I called the dealer, and they told me it would be a minimum of $700, but probably closer to $1000, and then proceeded to try to find everything possible wrong with the car so they could add more charges...including bad tires which had just been replaced a couple weeks beforehand (and both my mechanic and the company I bought the tires from checked them out and found no issue with them.) When they told me it would be close to a sixth of the original cost of the vehicle (that was less than six years old) to fix everything, I thanked them for their time and left without getting anything repaired.

        The last time I took my car to the dealer, they installed a part incorrectly (a towing break controller, which is kinda a big thing to do right,) charged me $500, and then I had to take the part out, rewire it so that it was installed correctly, and had to pay for the parts to fix it. Luckily I had my mechanic check it over to make sure it was installed correctly and safe.

        I took the car back to the mechanic I trusted, paid the $500, and the car was fixed...and then vowed never to buy anything from that manufacturer ever again.

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  • identicon
    Anonymous Coward, 10 Sep 2015 @ 8:56am

    Clean air act?

    Correct me, because I'm probably wrong!

    Don't most States/Counties/Cities pull registration on vehicles found to be out of compliance with the Clean Air Act?

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    • identicon
      Anonymous Coward, 10 Sep 2015 @ 9:06am

      Re: Clean air act?

      In my area that inspection is done at time of registration. If you fail you don't get re-registered until you repair and pass inspection again, or have your auto examined for an exemption.

      The key thing in my area is that this inspection only applies to several counties, not the whole state. Other areas of the US are the same way, or have different inspection requirements. So there are autos on the road in the US that are perfectly legal even though their emissions would not pass any inspection because they are registered in an area that has no inspection requirement.

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    • identicon
      Anonymous Coward, 10 Sep 2015 @ 11:54am

      Re: Clean air act?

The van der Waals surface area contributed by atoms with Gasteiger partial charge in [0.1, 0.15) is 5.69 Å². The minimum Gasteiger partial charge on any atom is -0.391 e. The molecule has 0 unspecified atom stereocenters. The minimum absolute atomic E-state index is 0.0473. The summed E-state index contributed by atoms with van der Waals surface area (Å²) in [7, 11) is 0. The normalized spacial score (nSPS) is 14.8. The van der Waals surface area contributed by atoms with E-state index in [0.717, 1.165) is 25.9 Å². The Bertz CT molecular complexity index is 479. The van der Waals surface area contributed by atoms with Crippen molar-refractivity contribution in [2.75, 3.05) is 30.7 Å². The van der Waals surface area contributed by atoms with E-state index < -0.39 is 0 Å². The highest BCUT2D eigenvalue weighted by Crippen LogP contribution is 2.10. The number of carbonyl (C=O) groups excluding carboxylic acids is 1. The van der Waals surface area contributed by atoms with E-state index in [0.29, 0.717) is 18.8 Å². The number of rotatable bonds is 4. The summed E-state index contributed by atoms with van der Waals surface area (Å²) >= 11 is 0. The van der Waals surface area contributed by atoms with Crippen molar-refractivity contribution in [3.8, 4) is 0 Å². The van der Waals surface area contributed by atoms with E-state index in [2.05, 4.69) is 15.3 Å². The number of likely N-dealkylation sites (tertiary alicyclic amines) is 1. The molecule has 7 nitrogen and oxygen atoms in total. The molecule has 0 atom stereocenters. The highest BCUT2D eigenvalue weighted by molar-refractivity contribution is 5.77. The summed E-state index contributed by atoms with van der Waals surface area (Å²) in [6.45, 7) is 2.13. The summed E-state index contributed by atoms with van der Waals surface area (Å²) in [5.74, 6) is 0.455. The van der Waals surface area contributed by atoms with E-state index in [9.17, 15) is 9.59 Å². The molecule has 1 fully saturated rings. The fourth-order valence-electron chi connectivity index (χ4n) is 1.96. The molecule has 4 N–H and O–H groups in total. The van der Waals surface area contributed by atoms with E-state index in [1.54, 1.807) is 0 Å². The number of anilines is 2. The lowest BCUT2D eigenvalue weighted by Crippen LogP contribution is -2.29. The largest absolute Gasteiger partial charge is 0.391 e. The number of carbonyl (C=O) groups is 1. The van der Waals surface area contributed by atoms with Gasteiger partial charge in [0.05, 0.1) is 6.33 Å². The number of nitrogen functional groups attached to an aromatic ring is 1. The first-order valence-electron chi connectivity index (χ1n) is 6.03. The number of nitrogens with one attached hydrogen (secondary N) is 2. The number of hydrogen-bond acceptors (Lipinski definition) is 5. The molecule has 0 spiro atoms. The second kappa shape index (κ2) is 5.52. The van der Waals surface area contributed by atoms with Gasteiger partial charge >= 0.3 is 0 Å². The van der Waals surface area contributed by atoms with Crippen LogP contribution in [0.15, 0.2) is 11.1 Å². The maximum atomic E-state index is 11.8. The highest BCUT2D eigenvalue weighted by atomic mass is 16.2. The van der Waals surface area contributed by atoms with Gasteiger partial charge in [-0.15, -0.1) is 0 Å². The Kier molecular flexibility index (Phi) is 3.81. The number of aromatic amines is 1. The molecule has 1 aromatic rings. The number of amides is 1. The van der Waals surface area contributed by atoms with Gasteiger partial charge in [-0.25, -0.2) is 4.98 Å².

Not always, my state only requires it in certain counties. Most of the counties in the state do not perform emissions checks ever.

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  • icon
    limbodog (profile), 10 Sep 2015 @ 9:24am

    How is this related to copyright?

    If I buy a book, am I not allowed to write all over the pages in it?

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    • identicon
      Anonymous Coward, 10 Sep 2015 @ 9:37am

      Re: How is this related to copyright?

      I would have said yes a few years ago, but now I am not so sure because it would be a derivative work.

      reply to this | link to this | view in chronology ]

    • identicon
      Anonymous Coward, 10 Sep 2015 @ 9:45am

      Re: How is this related to copyright?

      Depends, does your book have some technological measure to prevent it being copied and written in?

      reply to this | link to this | view in chronology ]

    • identicon
      David, 10 Sep 2015 @ 11:49am

      Re: How is this related to copyright?

      Did you refill your fountain pen only with manufacturer-approved ink?

      reply to this | link to this | view in chronology ]

      • identicon
        Anonymous Coward, 11 Sep 2015 @ 8:12am

        Re: Re: How is this related to copyright?

        More like you need to use a factory authorized $50 sealed ball point with .00000001 ounces of ink and an HP screw the customer chip in it.

        reply to this | link to this | view in chronology ]

  • identicon
    Anonymous Coward, 10 Sep 2015 @ 9:35am

    I'm guess the EPA guy doesn't own a Jeep. (link for those that didn't hear or remember) Going back further, Woz patched a vulnerability in his Prius when it first came out. (link) Tinkering with the software can in fact save lives, because of the incompetence of the manufacturers.

    reply to this | link to this | view in chronology ]

  • icon
    Spaceman Spiff (profile), 10 Sep 2015 @ 9:48am

    Agreed!

    Concerned with the environment the EPA is? What about the horrible discharge of mine wastes into the rivers of Colorado this summer? Talk about the pot calling the kettle black!

    reply to this | link to this | view in chronology ]

  • identicon
    Anonymous Coward, 10 Sep 2015 @ 9:51am

    It would still be ok to delete the software? is this correct? If I replace the software included in my car with my own creation, what laws would I be breaking. Deleterights?

    reply to this | link to this | view in chronology ]

    • identicon
      Anonymous Coward, 10 Sep 2015 @ 10:04am

      Re:

      If I replace the software included in my car with my own creation, what laws would I be breaking.

      Copyright of the hardware design, as to make the software work properly you need the hardware design details.